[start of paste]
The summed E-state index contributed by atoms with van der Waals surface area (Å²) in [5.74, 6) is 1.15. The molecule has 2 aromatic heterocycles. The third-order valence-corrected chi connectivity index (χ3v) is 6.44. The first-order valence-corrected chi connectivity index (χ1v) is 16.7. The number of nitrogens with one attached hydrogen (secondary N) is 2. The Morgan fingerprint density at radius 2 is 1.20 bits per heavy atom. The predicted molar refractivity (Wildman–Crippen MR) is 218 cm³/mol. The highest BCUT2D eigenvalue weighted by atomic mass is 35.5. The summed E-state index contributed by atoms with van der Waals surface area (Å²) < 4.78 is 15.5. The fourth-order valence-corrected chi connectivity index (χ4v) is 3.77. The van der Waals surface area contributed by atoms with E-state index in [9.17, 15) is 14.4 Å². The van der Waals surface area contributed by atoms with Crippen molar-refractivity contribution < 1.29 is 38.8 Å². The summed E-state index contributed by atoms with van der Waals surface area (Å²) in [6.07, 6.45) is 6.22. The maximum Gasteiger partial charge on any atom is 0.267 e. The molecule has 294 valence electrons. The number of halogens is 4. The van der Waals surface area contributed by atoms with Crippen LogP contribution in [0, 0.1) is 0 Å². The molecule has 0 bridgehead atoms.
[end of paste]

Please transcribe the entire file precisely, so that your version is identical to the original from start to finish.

The summed E-state index contributed by atoms with van der Waals surface area (Å²) in [5.74, 6) is 1.15. The molecule has 2 aromatic heterocycles. The third-order valence-corrected chi connectivity index (χ3v) is 6.44. The first-order valence-corrected chi connectivity index (χ1v) is 16.7. The number of nitrogens with one attached hydrogen (secondary N) is 2. The Morgan fingerprint density at radius 2 is 1.20 bits per heavy atom. The predicted molar refractivity (Wildman–Crippen MR) is 218 cm³/mol. The highest BCUT2D eigenvalue weighted by atomic mass is 35.5. The summed E-state index contributed by atoms with van der Waals surface area (Å²) < 4.78 is 15.5. The fourth-order valence-corrected chi connectivity index (χ4v) is 3.77. The van der Waals surface area contributed by atoms with E-state index in [9.17, 15) is 14.4 Å². The van der Waals surface area contributed by atoms with Crippen molar-refractivity contribution < 1.29 is 38.8 Å². The summed E-state index contributed by atoms with van der Waals surface area (Å²) in [6.07, 6.45) is 6.22. The maximum Gasteiger partial charge on any atom is 0.267 e. The molecule has 294 valence electrons. The number of halogens is 4. The van der Waals surface area contributed by atoms with Crippen LogP contribution in [0, 0.1) is 0 Å². The molecule has 0 bridgehead atoms.